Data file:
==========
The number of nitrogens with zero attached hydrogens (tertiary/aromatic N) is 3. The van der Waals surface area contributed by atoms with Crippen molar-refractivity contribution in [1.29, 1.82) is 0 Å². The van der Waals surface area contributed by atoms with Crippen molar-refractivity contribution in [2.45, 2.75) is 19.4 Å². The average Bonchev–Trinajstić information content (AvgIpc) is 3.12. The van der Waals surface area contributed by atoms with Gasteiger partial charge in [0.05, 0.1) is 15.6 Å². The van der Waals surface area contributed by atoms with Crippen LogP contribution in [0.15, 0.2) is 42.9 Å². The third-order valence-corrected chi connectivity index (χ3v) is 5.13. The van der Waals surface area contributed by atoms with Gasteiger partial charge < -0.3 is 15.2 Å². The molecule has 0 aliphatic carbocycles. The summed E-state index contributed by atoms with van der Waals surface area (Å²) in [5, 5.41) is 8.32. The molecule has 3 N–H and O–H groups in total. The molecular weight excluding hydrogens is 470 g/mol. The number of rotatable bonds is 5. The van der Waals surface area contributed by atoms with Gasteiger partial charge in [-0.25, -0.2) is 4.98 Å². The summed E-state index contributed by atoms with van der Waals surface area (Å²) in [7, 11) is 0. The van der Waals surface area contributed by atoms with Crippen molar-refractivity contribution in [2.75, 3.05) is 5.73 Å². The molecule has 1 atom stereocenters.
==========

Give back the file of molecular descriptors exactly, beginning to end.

The number of nitrogens with zero attached hydrogens (tertiary/aromatic N) is 3. The van der Waals surface area contributed by atoms with Crippen molar-refractivity contribution in [1.29, 1.82) is 0 Å². The van der Waals surface area contributed by atoms with Crippen molar-refractivity contribution in [2.45, 2.75) is 19.4 Å². The average Bonchev–Trinajstić information content (AvgIpc) is 3.12. The van der Waals surface area contributed by atoms with Gasteiger partial charge in [0.05, 0.1) is 15.6 Å². The van der Waals surface area contributed by atoms with Crippen LogP contribution in [0.15, 0.2) is 42.9 Å². The third-order valence-corrected chi connectivity index (χ3v) is 5.13. The van der Waals surface area contributed by atoms with Gasteiger partial charge < -0.3 is 15.2 Å². The molecule has 0 aliphatic carbocycles. The summed E-state index contributed by atoms with van der Waals surface area (Å²) in [5, 5.41) is 8.32. The molecule has 3 N–H and O–H groups in total. The molecular weight excluding hydrogens is 470 g/mol. The number of rotatable bonds is 5. The van der Waals surface area contributed by atoms with Gasteiger partial charge in [-0.25, -0.2) is 4.98 Å². The summed E-state index contributed by atoms with van der Waals surface area (Å²) in [7, 11) is 0. The van der Waals surface area contributed by atoms with Crippen molar-refractivity contribution in [2.75, 3.05) is 5.73 Å². The molecule has 1 atom stereocenters.